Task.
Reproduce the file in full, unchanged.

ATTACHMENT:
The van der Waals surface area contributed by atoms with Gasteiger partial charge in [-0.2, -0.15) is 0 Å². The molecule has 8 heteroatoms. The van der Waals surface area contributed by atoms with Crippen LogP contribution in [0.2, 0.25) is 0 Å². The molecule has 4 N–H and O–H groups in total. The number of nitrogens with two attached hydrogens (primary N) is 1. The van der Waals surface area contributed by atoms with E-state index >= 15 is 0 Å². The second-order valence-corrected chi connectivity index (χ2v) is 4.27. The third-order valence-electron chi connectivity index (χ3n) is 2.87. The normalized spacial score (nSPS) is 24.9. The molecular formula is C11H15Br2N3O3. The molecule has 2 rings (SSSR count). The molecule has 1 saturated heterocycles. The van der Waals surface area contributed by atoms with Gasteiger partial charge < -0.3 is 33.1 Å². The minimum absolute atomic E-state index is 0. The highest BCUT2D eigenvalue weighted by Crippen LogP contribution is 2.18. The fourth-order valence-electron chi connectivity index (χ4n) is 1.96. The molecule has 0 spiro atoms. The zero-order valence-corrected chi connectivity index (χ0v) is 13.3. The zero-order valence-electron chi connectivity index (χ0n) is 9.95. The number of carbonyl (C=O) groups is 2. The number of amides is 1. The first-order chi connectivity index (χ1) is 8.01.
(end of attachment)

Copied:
The van der Waals surface area contributed by atoms with Gasteiger partial charge in [-0.2, -0.15) is 0 Å². The molecule has 8 heteroatoms. The van der Waals surface area contributed by atoms with Crippen LogP contribution in [0.2, 0.25) is 0 Å². The molecule has 4 N–H and O–H groups in total. The number of nitrogens with two attached hydrogens (primary N) is 1. The van der Waals surface area contributed by atoms with E-state index >= 15 is 0 Å². The second-order valence-corrected chi connectivity index (χ2v) is 4.27. The third-order valence-electron chi connectivity index (χ3n) is 2.87. The normalized spacial score (nSPS) is 24.9. The molecular formula is C11H15Br2N3O3. The molecule has 2 rings (SSSR count). The molecule has 1 saturated heterocycles. The van der Waals surface area contributed by atoms with Gasteiger partial charge < -0.3 is 33.1 Å². The minimum absolute atomic E-state index is 0. The highest BCUT2D eigenvalue weighted by Crippen LogP contribution is 2.18. The fourth-order valence-electron chi connectivity index (χ4n) is 1.96. The molecule has 0 spiro atoms. The zero-order valence-corrected chi connectivity index (χ0v) is 13.3. The zero-order valence-electron chi connectivity index (χ0n) is 9.95. The number of carbonyl (C=O) groups is 2. The number of amides is 1. The first-order chi connectivity index (χ1) is 8.01.